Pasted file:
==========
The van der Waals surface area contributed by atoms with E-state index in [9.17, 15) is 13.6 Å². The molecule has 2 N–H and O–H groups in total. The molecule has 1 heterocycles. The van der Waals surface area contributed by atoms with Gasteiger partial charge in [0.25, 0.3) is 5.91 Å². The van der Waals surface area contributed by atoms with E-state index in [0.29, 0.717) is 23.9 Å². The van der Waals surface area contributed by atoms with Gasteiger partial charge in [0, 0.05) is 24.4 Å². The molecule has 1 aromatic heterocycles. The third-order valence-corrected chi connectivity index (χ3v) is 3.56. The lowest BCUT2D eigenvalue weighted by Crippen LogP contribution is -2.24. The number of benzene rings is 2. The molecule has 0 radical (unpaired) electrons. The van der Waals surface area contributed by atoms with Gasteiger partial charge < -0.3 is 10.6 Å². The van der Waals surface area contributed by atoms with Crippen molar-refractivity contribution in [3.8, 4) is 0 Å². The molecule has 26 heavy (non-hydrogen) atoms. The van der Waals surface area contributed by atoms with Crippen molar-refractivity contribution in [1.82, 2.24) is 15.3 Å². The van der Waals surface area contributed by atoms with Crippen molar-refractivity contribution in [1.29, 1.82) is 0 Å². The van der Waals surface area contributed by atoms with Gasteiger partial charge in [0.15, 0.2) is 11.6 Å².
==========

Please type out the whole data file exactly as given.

The van der Waals surface area contributed by atoms with E-state index in [9.17, 15) is 13.6 Å². The molecule has 2 N–H and O–H groups in total. The molecule has 1 heterocycles. The van der Waals surface area contributed by atoms with Gasteiger partial charge in [0.25, 0.3) is 5.91 Å². The van der Waals surface area contributed by atoms with E-state index in [0.29, 0.717) is 23.9 Å². The van der Waals surface area contributed by atoms with Gasteiger partial charge in [0, 0.05) is 24.4 Å². The molecule has 1 aromatic heterocycles. The third-order valence-corrected chi connectivity index (χ3v) is 3.56. The lowest BCUT2D eigenvalue weighted by Crippen LogP contribution is -2.24. The number of benzene rings is 2. The molecule has 0 radical (unpaired) electrons. The van der Waals surface area contributed by atoms with Gasteiger partial charge < -0.3 is 10.6 Å². The van der Waals surface area contributed by atoms with Crippen molar-refractivity contribution in [3.8, 4) is 0 Å². The molecule has 26 heavy (non-hydrogen) atoms. The van der Waals surface area contributed by atoms with Crippen molar-refractivity contribution in [1.82, 2.24) is 15.3 Å². The van der Waals surface area contributed by atoms with Crippen molar-refractivity contribution in [1.29, 1.82) is 0 Å². The van der Waals surface area contributed by atoms with Gasteiger partial charge in [0.15, 0.2) is 11.6 Å².